Mark Bittman is leaving the food policy beat after 5 years at The New York Times in part because "this column has run its course." Bittman is leaving The New York Times "to take a central role in a year-old food company."
If Mark Bittman feels that way, imagine how I feel after 10 years of covering the beat without the money, fame, and influence he has had.
A journalist friend of mine who covers the food beat still has a job, but her workload got cut back recently. She would do well in the NYT role as would I because we are still committed to food policy journalism.
"I've raised the topics I thought I should; I made the best arguments around those subjects where I was capable; I threw my heart and energy into it; and to a large extent have said what I had to say."
Though I have been doing this blog for 10 years, I can relate to this sentiment. You have seen fewer stories recently at BalanceofFood.com because to some extent, I have spoken what needs to be said on a number of issues. But I still think strong, good voices should be heard on food and nutrition.
The fact that Bittman went after Tamar Haspel's "ridiculous stance" on "expressing disdain for salads" is all the more reason for him to stay around.
A year or two ago, I would have ripped into Haspel over her take on salads. Maybe I understand Bittman more than I care to admit.
"I've been surprised by the lack of progress in other areas. I would have bet that we'd have gotten antibiotics out of the food supply by now, because the downside of their abuse is so clear. That hasn't happened, largely through a lack of conviction on the part of the Obama administration (no industry is going to voluntarily stop using an ingredient if it believes it benefits its business)."
As someone who has covered food and politics, I have not been surprised at a lack of progress. Criticizing the Obama administration is perfectly fine, but understand that every single positive change from government has happened while Obama has been in office. Also, the Dems have controlled the House, Senate, and White House at the same time for only 4 years since 1981. As slow as the U.S. political system moves even when people are on the same page, glaciers are literally moving faster, even without climate change.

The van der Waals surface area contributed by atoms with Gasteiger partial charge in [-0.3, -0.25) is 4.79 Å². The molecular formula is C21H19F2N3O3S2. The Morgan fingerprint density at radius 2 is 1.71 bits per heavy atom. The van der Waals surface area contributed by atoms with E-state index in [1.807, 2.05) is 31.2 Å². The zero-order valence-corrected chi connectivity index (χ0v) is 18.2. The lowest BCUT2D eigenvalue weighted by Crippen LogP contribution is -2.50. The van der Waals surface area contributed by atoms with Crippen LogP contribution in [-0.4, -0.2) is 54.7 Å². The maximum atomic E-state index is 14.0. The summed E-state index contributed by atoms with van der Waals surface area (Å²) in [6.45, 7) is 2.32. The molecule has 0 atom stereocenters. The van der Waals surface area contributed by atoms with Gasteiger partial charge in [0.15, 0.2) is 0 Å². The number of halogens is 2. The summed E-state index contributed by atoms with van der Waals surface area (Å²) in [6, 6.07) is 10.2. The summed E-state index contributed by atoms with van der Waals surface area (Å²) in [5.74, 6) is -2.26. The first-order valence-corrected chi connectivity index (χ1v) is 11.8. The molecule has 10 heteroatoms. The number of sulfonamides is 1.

Even with a presidential election in 2016, the political landscape won't change terribly much. A Democratic administration might extend what the Obamas have done, but Bernie Sanders might be the only Dem running for president who would address significant change in this area. Thanks to redrawing congressional boundaries in a heavily partisan fashion, the House is likely to remain under GOP control until at least 2022, no matter how little they do. Without the House, the Senate can't generate a lot of momentum on the topic.
"But it's time to hang 'em up. Just after I started this column, I promised my editors that I wouldn't overstay my welcome, that five years represented a sensible amount of time to rail against the injustices and praise the advances I was seeing in the world of food and things linked to it."
I'm not quite sure what direction this blog will take. We certainly have stories to write about food and its impact. But we don't want to keep writing about the same points with the same level of outrage. Jon Stewart and Stephen Colbert are still alive but aren't in the business of attacking what passes for food marketing and policy. We don't see Larry Wilmore or Trevor Noah or even John Oliver spending too much time on food policy.
A lot of journalists have been forced to sell out because journalism jobs keep disappearing. Bittman's job at The New York Times is disappearing, though voluntarily. We need more good food writers in positions of power to wage influence over the American food scene. If The New York Times were to call or e-mail, we would be glad to discuss a future in food policy journalism. Hopefully, more people will take up the task to try and make a difference.
Mark Bittman may be quitting the fight, but the fight needs to go on for a long time.